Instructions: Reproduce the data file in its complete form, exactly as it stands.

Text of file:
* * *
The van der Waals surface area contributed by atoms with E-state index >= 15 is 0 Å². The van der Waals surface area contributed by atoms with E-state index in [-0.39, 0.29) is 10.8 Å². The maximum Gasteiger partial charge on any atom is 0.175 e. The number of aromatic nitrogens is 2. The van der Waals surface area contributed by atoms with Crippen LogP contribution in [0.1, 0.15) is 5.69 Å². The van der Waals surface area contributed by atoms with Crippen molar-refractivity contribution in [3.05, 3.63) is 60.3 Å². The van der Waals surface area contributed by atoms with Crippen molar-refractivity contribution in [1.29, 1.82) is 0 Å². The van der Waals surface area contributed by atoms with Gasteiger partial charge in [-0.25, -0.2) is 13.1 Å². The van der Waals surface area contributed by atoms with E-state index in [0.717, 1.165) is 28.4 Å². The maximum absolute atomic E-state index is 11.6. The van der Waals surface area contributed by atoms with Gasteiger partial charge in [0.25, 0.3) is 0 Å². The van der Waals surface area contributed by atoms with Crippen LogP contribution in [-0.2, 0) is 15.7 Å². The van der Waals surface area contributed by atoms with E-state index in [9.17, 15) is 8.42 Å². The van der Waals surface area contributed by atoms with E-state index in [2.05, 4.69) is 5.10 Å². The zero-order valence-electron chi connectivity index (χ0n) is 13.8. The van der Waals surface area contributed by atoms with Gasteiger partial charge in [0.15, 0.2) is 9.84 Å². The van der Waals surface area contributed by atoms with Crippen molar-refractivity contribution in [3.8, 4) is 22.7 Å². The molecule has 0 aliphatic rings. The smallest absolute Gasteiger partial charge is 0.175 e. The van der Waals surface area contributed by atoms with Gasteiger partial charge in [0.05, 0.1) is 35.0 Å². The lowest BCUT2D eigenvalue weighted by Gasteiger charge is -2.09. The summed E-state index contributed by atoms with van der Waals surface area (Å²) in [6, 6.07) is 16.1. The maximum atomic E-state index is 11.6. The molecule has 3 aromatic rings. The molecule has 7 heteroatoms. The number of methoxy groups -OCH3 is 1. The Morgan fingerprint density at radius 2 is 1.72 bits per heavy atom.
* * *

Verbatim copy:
The van der Waals surface area contributed by atoms with E-state index >= 15 is 0 Å². The van der Waals surface area contributed by atoms with E-state index in [-0.39, 0.29) is 10.8 Å². The maximum Gasteiger partial charge on any atom is 0.175 e. The number of aromatic nitrogens is 2. The van der Waals surface area contributed by atoms with Crippen LogP contribution in [0.1, 0.15) is 5.69 Å². The van der Waals surface area contributed by atoms with Crippen molar-refractivity contribution in [3.05, 3.63) is 60.3 Å². The van der Waals surface area contributed by atoms with Crippen molar-refractivity contribution in [1.29, 1.82) is 0 Å². The van der Waals surface area contributed by atoms with Gasteiger partial charge in [-0.25, -0.2) is 13.1 Å². The van der Waals surface area contributed by atoms with E-state index in [0.717, 1.165) is 28.4 Å². The maximum absolute atomic E-state index is 11.6. The van der Waals surface area contributed by atoms with Gasteiger partial charge in [0.25, 0.3) is 0 Å². The van der Waals surface area contributed by atoms with Crippen LogP contribution in [-0.2, 0) is 15.7 Å². The van der Waals surface area contributed by atoms with E-state index in [9.17, 15) is 8.42 Å². The van der Waals surface area contributed by atoms with E-state index in [2.05, 4.69) is 5.10 Å². The zero-order valence-electron chi connectivity index (χ0n) is 13.8. The van der Waals surface area contributed by atoms with Gasteiger partial charge in [0.15, 0.2) is 9.84 Å². The van der Waals surface area contributed by atoms with Crippen molar-refractivity contribution in [3.8, 4) is 22.7 Å². The molecule has 0 aliphatic rings. The smallest absolute Gasteiger partial charge is 0.175 e. The van der Waals surface area contributed by atoms with Gasteiger partial charge in [0.05, 0.1) is 35.0 Å². The lowest BCUT2D eigenvalue weighted by Gasteiger charge is -2.09. The summed E-state index contributed by atoms with van der Waals surface area (Å²) in [6, 6.07) is 16.1. The maximum atomic E-state index is 11.6. The molecule has 3 aromatic rings. The molecule has 7 heteroatoms. The number of methoxy groups -OCH3 is 1. The Morgan fingerprint density at radius 2 is 1.72 bits per heavy atom.